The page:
Presented by: Dr. Ahmad Al-Jallad (Ohio State University)
About the Lecture:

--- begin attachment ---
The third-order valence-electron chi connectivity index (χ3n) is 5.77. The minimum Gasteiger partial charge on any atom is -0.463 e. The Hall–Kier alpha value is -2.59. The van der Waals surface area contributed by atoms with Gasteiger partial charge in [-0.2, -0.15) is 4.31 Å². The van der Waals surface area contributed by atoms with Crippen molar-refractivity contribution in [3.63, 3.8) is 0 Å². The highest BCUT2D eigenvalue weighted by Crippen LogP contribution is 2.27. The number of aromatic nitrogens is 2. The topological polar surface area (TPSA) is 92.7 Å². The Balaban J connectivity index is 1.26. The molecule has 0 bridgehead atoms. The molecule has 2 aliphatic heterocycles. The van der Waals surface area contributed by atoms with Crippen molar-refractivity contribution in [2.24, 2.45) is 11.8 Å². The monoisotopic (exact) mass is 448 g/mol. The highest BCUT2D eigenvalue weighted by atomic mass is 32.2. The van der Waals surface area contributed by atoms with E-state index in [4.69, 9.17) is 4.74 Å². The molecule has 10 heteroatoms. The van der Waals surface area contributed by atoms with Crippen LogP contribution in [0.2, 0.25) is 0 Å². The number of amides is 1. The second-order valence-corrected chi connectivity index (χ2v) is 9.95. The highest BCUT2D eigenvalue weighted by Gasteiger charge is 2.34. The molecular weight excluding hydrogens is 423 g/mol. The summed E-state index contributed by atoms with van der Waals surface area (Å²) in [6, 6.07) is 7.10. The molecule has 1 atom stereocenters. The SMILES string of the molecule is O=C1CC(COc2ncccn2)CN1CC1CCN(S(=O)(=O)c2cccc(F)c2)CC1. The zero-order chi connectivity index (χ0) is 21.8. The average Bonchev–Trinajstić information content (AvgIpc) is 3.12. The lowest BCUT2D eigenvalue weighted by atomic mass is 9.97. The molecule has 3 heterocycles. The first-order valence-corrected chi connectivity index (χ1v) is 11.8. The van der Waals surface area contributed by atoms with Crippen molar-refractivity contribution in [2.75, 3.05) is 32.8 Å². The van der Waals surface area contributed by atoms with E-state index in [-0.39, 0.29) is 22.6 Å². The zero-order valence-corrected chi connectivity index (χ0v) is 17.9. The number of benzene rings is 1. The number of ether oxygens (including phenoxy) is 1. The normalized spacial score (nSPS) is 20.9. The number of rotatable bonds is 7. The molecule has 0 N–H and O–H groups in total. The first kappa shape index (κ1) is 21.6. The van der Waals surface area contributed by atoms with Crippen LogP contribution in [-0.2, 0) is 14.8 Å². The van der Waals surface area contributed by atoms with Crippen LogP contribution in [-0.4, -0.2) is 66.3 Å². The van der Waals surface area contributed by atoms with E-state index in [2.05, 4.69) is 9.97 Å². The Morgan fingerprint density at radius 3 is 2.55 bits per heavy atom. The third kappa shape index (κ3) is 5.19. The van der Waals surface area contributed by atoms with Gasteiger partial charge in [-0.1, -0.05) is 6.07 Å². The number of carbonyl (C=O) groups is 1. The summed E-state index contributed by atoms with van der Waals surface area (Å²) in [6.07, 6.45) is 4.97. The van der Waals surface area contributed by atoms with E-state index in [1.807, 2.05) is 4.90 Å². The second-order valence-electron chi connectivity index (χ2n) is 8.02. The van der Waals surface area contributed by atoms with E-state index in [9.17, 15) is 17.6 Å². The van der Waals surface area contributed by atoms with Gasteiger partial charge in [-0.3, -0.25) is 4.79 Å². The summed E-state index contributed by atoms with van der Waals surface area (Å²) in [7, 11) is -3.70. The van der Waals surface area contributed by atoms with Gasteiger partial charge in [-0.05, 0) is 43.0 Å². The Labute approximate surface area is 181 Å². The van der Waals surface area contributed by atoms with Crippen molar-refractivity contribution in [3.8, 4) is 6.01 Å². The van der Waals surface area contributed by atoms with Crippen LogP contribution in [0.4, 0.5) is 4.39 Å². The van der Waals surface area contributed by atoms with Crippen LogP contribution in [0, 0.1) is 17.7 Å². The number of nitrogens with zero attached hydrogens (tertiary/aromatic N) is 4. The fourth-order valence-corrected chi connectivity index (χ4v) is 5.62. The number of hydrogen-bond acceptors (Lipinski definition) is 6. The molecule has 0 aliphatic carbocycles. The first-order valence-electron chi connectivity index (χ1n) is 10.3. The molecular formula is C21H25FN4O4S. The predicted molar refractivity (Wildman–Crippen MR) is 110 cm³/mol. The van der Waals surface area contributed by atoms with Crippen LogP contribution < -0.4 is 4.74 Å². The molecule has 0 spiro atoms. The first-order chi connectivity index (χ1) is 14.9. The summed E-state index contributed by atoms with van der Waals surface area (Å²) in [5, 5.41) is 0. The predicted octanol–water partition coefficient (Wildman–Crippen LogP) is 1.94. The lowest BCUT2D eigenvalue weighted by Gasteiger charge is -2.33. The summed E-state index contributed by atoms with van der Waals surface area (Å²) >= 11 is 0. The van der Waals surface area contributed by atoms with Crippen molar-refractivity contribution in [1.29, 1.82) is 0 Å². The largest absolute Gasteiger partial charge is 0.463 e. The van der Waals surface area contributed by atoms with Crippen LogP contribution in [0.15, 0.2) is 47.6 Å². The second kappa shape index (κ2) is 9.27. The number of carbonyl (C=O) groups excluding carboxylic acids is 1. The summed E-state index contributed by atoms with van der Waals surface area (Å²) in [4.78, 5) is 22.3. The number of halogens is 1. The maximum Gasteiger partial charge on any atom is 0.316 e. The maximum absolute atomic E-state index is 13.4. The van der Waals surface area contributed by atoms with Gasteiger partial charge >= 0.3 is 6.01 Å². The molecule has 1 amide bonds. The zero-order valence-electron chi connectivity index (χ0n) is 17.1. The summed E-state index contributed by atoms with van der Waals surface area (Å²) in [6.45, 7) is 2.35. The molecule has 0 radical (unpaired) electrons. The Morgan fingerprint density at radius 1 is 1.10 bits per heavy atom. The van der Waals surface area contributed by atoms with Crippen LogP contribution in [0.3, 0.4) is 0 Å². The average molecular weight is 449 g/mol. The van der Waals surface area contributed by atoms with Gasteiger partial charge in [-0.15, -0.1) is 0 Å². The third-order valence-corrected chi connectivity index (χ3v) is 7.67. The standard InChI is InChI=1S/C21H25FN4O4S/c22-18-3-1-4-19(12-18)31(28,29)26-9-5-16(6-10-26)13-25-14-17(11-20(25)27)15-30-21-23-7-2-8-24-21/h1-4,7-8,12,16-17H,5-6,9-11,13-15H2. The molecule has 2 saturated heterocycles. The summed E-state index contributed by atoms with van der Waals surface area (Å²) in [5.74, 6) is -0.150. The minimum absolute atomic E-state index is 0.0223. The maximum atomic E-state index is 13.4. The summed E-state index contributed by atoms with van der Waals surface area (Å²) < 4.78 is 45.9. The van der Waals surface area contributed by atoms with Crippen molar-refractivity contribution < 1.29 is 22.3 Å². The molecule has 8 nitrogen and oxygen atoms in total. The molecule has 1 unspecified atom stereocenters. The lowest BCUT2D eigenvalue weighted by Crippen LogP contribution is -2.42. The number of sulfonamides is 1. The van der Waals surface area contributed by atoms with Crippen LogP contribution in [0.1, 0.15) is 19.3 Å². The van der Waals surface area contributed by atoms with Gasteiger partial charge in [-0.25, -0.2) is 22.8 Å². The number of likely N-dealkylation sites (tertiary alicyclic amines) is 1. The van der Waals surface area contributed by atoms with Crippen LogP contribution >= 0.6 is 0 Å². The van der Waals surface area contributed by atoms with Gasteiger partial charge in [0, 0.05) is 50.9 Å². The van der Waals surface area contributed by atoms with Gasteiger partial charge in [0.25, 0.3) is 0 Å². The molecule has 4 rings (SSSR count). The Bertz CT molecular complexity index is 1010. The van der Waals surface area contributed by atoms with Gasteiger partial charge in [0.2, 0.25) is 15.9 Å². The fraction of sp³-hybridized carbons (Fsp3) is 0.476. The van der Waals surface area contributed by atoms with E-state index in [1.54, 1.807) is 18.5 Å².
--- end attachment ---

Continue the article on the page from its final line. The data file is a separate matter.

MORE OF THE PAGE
The Safaitic inscriptions constitute the largest epigraphic corpus in Jordan. The term refers to the northern most branch of the South Semitic alphabet, a sister of the Ancient South Arabian script (musnad). The inscriptions, concentrated in the Syro-Jodanian Basalt Desert (the Ḥarrah), record the lifeways of the regions inhabitants some 2000 years ago. While the exact chronological limits of Safaitic are not known, scholars have assumed that the documentation ends around the 4th c. CE as there are no mentions of Christianity. This lecture will present a new inscription, discovered during the 2019 summer campaign of the Badia Surveys. It records an invocation to a new divinity, attested for the first time in Safaitic, that should likely be identified as Jesus. After the discussion of its reading and interpretation, I will explain the ramifications of this discovery on the history of Christianity in the region and the background of Quranic ʿysy.